It is important to keep in mind that most veterinary problems with iguanas are a direct result of poor husbandry. The following is the basic information you will need to keep your iguana happy and healthy.
Iguanas are large, egg laying, semi-arboreal lizards. In the wild, they can be found from Mexico into Brazil, and generally, live within 50 meters of a water source. Iguanas typically reach adult sized at 2-3 years of age, and they can live between 10 and 15 years of age if they are properly cared for.
Diets for captive green iguanas are just beginning to be understood. It is recommended to feed as wide a variety of foods as possible, not relying on any one food for the bulk of your iguana’s diet.
Iguanas are foliovores (leaf eaters) in the wild, so be sure to feed a lot of leafy greens that have a dark green color. This includes collard, mustard, turnip tops or greens, alfalfa, timothy hay, broccoli rabe, and dandelions (flower, stems, and leaves). Other dark, leafy greens include swiss chard, clover, kale, beet greens, escarole, parsley, spinach, watercress, savoy, and kohlrabi. Spinach, beets, and swiss chard should be fed in moderation. Overall, iguana rations should include 97% vegetables and 3% fruits.
Fruit does not have as much nutritional value for iguanas, yet they will eat them preferentially over more nutritious foods. Think of fruit products as more of a treat that can be given from time to time. Figs are one of the few fruits that are rich in calcium, which is good for your iguana. Apples, apricots, dates, grapes, kiwi, melon, mangoes, peaches, papayas, pears, plums, prunes, raisins, strawberries, tomatoes, and raspberries are all fine in small amounts.
Protein is an important part of an iguana’s diet, but they derive most of their protein from their vegetable intake. If you must give a form of protein, give an occasional boiled egg or tofu. No dog food or meat should ever be fed.
Calcium and multivitamin supplementation are an important part of the iguana diet. At every feeding sprinkle a light dusting of calcium carbonate, lactate or gluconate on their food. Iguana diets tend to contain excess phosphorus, so calcium supplements with phosphorus are not recommended. Omitting calcium from the diet will eventually cause metabolic bone disease. Multivitamins should be given no more than 2-4 times per month. If multivitamins are given more frequently, vitamin D toxicity could become a concern.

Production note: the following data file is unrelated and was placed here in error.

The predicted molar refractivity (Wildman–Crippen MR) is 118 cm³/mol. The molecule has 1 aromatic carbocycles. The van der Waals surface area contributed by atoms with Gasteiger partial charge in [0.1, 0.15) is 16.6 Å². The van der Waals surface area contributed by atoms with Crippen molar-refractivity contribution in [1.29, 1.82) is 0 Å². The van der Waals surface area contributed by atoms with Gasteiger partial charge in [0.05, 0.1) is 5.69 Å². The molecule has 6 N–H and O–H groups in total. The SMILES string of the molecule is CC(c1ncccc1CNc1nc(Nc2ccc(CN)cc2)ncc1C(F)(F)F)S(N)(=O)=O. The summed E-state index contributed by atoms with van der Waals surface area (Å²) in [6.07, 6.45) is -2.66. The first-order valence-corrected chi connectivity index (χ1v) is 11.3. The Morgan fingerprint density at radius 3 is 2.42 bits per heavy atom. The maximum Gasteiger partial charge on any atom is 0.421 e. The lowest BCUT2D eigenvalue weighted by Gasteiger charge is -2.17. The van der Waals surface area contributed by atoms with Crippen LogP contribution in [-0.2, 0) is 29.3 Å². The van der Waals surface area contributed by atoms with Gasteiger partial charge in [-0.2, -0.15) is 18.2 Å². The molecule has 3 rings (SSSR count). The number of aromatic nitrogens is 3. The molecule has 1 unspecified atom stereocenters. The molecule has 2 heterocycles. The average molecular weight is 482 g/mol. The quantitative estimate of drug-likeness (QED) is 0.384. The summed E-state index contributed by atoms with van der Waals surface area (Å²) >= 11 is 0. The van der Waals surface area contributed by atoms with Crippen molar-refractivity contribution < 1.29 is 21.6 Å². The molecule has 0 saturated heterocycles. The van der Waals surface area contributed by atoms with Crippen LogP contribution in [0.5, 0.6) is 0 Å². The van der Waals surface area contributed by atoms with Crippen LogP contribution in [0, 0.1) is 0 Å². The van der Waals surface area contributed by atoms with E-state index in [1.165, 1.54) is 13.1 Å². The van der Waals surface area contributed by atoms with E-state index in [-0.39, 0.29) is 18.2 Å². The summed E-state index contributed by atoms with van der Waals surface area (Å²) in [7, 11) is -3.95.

Owners should invest in a larger aquarium initially or be prepared to buy a large one later. A 20-gallon aquarium is adequate for juveniles, but within a few years most owners must build larger glass, plywood, and screen cages. Provide as much vertical space as is practical to accommodate their arboreal lifestyle. Hardwood driftwood branches for climbing and basking are appreciated, however, make sure they are not too high in the cage as iguanas can fall off and break limbs. It is not advisable to allow iguanas free roam of the house because of the numerous hazards they can encounter.
The bottom of the cage should be lined with newspaper, or large wood chips (large enough that they cannot be eaten) mixed with peat moss, sphagnum moss, orchard bark or alfalfa pellets. Avoid sand, gravel, dirt, kitty litter, bark mulch, crushed corn cobs or crushed walnut shells as substrates because they can cause numerous problems and are difficult to clean.
A water bowl big enough for the iguana to enter and soak also is needed and should be cleaned whenever dirty or at least twice a week. Iguanas need access to water at all times.
Cage temperature should not drop below 75ºF at night and gradually rise to between 85º and 90ºF during the day with a localized hot spot or basking area of 95º to 100ºF. Assuring your iguana a basking area is important for proper digestion. Make sure that there are not any heating sources hot enough to burn the iguana present inside the cage. A heating source that is too hot to rest a hand on or under for several minutes will eventually burn your iguana. Additionally, a heat source that feels normal to the human hand can cause a burn if an iguana sits on it for a long period of time, which is why heating sources outside of the cage are much safer. Keep the cage humid by spraying it several times per week or using a humidifier. Iguanas live in the tropics and enjoy the humidity, it also helps them to shed.
Ultraviolet light is essential for the photochemical production of vitamin D-3. Black lights have more UV irradiance than other fluorescent lights, but produce dim purple visible light. Combine a black light with a vitalite© in a two bulb fixture (less than two feet from the animal) and it will produce brighter visible light. Lighting should be kept on a timer for 12 to 14 hours, so the iguana gets an adequate amount of daylight. Current studies also show sun lamps to be an excellent source of UV lighting.
Purchasing an Iguana
Always remember to buy your iguana from a reputable pet store with a knowledgeable staff, preferably one that specializes in reptiles. Avoid iguanas with missing toe nails or toes, thin, listless or nervous iguanas, dark brown or black coloring on the body, nasal discharge or abnormal jaw alignment or white cheese-like paste in the mouth. Missing tails will grow back. Look for iguanas that are alert and active, climbing on branches, eating at food bowl, have bright coloring and are not over excitable. Ask the clerk to trim the iguana’s nails prior to going home, this will help you to avoid getting scratched when you begin handling. Consult with All Creatures Veterinary Hospital as to the best way of handling your iguana as well as for advice on taming.